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Sat, 4 February 2023

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By Cruelty Free International
By Cruelty Free International

Strikes In Areas You're Not Expecting Will See "Winter Of Discontent" Spread Far And Wide

Strikes In Areas You're Not Expecting Will See 'Winter Of Discontent' Spread Far And Wide

Around 100,000 PCS union members have agreed to strike action in more than 100 government bodies (Alamy)

5 min read

Widespread disputes over pay and working conditions mean that it's not just the usual areas of life, such as travel, that will be affected by strikes this winter.

The long-running disputes between the RMT and other rail unions with train operators mean there will continue to be disruption to travel as the year comes to a close, and the postal service will also hold further strikes having failed to strike a deal over pay.

In the NHS, historic strikes by nurses, midwives and paramedics are set to take place this month following years of campaigning by unions over pay and safety concerns. 

But alongside industrial action already dominating headlines, the so-called “winter of discontent” will also inch into other areas of life, as a diverse set of workforces across the country, some whose existence many people may be barely aware of, say they have reached breaking point.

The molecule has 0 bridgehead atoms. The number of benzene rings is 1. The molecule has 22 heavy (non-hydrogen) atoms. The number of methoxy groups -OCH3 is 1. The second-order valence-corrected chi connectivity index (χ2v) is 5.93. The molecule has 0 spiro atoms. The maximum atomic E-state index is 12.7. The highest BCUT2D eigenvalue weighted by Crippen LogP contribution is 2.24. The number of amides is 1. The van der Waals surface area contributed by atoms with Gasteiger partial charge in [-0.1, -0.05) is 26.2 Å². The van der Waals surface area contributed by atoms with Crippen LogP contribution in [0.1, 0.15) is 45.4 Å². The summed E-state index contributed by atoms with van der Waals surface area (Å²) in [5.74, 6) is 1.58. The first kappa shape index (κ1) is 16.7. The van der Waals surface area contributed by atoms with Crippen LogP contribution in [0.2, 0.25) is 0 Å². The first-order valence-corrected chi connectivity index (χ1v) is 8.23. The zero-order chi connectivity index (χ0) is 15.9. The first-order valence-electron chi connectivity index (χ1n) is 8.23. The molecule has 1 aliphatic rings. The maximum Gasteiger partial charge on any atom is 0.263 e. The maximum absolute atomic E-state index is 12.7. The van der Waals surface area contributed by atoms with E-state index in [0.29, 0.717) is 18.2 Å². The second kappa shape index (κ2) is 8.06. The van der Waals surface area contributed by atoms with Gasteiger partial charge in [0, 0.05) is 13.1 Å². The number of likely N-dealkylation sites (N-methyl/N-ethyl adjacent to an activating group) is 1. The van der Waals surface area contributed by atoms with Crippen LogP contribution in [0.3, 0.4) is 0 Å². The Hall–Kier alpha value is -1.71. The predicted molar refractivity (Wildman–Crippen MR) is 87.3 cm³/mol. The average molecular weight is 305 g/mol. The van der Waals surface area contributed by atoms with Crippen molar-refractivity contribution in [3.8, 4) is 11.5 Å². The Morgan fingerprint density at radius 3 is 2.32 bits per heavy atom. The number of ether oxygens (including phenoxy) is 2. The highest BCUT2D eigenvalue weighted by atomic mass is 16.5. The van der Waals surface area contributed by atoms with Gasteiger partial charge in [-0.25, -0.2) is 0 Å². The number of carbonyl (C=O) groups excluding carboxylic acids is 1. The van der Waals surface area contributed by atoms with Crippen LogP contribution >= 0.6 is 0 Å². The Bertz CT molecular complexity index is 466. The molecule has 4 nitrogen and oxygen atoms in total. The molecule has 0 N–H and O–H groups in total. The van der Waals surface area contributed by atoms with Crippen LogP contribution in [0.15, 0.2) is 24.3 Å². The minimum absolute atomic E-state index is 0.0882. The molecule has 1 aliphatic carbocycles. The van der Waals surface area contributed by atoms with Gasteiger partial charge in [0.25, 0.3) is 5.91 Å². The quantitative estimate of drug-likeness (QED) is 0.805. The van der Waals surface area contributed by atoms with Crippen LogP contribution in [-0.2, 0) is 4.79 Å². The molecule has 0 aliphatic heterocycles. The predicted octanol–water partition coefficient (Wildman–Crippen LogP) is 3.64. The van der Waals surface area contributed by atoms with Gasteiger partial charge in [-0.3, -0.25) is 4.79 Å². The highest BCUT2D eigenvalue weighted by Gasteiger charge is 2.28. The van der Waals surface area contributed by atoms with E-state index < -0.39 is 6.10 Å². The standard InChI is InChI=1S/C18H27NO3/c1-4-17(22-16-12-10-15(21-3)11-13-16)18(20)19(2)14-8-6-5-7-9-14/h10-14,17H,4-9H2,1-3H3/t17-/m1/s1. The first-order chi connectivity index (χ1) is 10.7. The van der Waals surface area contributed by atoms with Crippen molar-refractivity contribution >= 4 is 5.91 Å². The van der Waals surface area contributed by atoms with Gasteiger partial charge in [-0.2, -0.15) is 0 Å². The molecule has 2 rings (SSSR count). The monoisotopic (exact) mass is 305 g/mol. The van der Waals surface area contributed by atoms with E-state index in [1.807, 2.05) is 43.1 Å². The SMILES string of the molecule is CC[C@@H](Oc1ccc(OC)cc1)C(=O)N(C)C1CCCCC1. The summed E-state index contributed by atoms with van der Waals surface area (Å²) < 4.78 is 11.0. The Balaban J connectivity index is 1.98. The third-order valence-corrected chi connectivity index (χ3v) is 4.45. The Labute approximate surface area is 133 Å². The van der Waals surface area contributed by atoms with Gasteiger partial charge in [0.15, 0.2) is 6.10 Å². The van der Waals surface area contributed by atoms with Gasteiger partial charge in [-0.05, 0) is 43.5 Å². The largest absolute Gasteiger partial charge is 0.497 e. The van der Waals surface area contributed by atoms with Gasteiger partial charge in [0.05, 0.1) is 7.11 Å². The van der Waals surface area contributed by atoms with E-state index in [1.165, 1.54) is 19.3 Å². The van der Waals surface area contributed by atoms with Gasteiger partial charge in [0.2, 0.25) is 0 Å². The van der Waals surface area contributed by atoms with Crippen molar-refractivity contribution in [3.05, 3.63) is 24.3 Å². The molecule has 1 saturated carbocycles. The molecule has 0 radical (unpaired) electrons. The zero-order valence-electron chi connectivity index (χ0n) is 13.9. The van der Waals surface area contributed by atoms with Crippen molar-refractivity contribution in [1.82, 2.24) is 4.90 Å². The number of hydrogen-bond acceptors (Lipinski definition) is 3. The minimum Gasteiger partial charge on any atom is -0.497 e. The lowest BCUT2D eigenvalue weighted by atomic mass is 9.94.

The threshold for strikes by the civil service union PCS has been met in 126 different government bodies, from museums to the Land Registry to the water regulator, meaning there will be disruption to a whole host of services not usually covered by walkouts. 

So far the exact dates for strikes by almost 100,000 PCS members in the civil service has only been announced in three areas; the Driver and Vehicle Standards Agency, which looks after driving tests, the Rural Payments Agency, which delivers agricultural payments to farmers, and at some JobCentres, which will see disruption to benefit “conditionality” interviews later this month, although it is not expected to affect anyone’s welfare payments.

Many more strikes are expected in the coming weeks, not just at the headquarters of the main government departments but at places like the Charity Commission, which regulates charities, the Maritime & Coastguard Agency, obscure bodies like the Sports Grounds Safety Authority, as well as the Independent Office for Police Conduct, which investigates wrongdoing by officers, the Gambling Commission, the Serious Fraud Office and the Health & Safety Executive.

Walkouts will also take place in the Gangmasters & Labour Abuse Authority, which protects vulnerable and exploited workers, the Equality & Human Rights Commission, which upholds anti-discrimination legislation, the Information Commissioner’s Office, which deals with data protection and freedom of information laws, and Ofgem which sets the domestic energy price cap and regulates gas and electricity firms.